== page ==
Movie effects are wonderful, but is something missing?
This past week, I had the opportunity to see two movies that are each beautiful in their own special way. On Christmas Day, my family and I went to see the movie version of the famous Broadway musical, Les Misérables, featuring Hugh Jackman and Anne Hathaway. Then on Saturday, my brother and I went to see the first installment of Peter Jackson’s new “The Hobbit” trilogy, The Hobbit: An Unexpected Journey.
I don’t usually have the time to see many movies, so it was enjoyable to get the chance to see two better-than-average films. Certainly both movies have some minor flaws, but they were well worth the amount of money I spent on tickets to see them. However, I was a bit concerned when it came to the previews that were shown before both feature presentations.
In most cases, the movies that are coming out in 2013 are loud, effects-laden and full of explosions and apocalyptic chaos.
There was a movie about zombies, movies about aliens, and several movies about the end of the world. Even the story of “Wizard of Oz,” once the domain of bright colors and sing-songy dances down the Yellow Brick Road, will be retold in a special-effects-riddled blockbuster of a prequel, starring James Franco and titled Oz: The Great and Powerful.
Now I’m not about to pass judgment on a movie just by watching a minute-long trailer. And to be fair, I will likely see some of these movies as well. However, I wonder if Hollywood is starting to forget something important about filmmaking — you need a riveting and interesting story as well.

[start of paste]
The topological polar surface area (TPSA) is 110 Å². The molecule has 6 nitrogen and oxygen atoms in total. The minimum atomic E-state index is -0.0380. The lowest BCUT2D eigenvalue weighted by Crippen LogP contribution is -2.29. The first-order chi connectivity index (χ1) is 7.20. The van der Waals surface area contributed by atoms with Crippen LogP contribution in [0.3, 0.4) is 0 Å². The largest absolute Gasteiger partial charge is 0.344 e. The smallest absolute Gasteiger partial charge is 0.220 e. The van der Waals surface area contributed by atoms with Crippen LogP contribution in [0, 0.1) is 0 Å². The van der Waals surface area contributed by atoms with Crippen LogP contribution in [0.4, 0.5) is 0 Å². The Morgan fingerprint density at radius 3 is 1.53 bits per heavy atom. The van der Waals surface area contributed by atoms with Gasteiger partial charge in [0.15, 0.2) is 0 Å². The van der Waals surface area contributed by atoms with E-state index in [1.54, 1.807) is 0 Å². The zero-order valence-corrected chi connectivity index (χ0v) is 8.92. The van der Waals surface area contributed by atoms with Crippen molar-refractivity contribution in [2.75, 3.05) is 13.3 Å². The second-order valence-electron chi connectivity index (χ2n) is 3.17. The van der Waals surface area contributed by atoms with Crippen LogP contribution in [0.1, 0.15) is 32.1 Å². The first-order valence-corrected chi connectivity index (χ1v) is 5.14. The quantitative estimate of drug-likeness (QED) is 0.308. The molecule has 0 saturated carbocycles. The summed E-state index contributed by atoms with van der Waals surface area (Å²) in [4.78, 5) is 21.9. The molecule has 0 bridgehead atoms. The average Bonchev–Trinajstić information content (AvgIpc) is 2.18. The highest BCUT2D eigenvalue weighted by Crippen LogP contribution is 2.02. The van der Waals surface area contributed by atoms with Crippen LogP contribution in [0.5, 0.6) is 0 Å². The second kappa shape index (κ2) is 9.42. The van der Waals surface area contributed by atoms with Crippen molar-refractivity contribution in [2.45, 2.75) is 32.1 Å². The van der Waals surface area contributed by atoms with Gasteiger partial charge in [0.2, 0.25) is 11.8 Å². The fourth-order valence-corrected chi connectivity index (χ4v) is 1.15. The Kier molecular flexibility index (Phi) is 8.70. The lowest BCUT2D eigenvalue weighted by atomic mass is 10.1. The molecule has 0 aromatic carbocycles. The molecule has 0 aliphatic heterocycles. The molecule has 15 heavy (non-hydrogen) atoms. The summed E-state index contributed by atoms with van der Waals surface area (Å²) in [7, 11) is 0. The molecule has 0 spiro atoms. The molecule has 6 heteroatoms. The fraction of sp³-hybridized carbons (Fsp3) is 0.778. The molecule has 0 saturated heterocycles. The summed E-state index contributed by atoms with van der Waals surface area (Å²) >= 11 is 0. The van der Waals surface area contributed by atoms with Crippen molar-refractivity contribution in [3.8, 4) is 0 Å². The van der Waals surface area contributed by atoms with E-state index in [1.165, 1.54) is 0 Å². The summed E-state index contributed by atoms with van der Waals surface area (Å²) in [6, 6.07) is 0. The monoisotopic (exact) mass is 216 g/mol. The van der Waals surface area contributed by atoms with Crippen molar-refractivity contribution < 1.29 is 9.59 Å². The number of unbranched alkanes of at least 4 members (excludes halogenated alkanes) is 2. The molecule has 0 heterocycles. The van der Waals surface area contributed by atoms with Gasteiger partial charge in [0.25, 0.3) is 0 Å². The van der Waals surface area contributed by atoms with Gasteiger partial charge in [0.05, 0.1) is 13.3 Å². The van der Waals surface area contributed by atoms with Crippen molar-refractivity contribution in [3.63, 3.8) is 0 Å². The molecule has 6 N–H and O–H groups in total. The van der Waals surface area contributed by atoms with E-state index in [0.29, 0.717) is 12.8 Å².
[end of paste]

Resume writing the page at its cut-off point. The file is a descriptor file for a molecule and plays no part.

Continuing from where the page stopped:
I was very amused to see an old clip of Star Wars creator George Lucas in his younger years, when he said — and I’m paraphrasing here — “A special effect is just a tool to tell your story. A special effect without a story is a very boring thing.” The irony, of course, is that Lucas eventually released three Star Wars prequels in the 1990s and 2000s, and those films were widely panned as having beautiful special effects but not enough story.
Watching The Hobbit, I couldn’t help but feel ambivalence when the battle scenes began and the heroes began killing orcs and goblins by the handful. Those CGI-created foes simply didn’t always feel real to me, and therefore the drama was lost.
I was much more riveted to my seat by films like Glory, where the battles might not have been as “immense” in number, but featured real actors fighting real actors, and there was a sense of danger and intrigue. I had similar thoughts during Les Misérables, where there were beautiful scenes of huge ships being dragged into port, and large barricades spanning across Paris, and yet I couldn’t help but think: “I was no less impressed by this story when I saw it on a small stage with just a few effects and less-famous actors.”
I believe that CGI and other special effects are indeed a wonderful tool that can help Hollywood entertain us further. I just hope that in all the explosion, glitz, and glamor, they don’t also forget that a little story and a little personal connection to the actors can go a long way.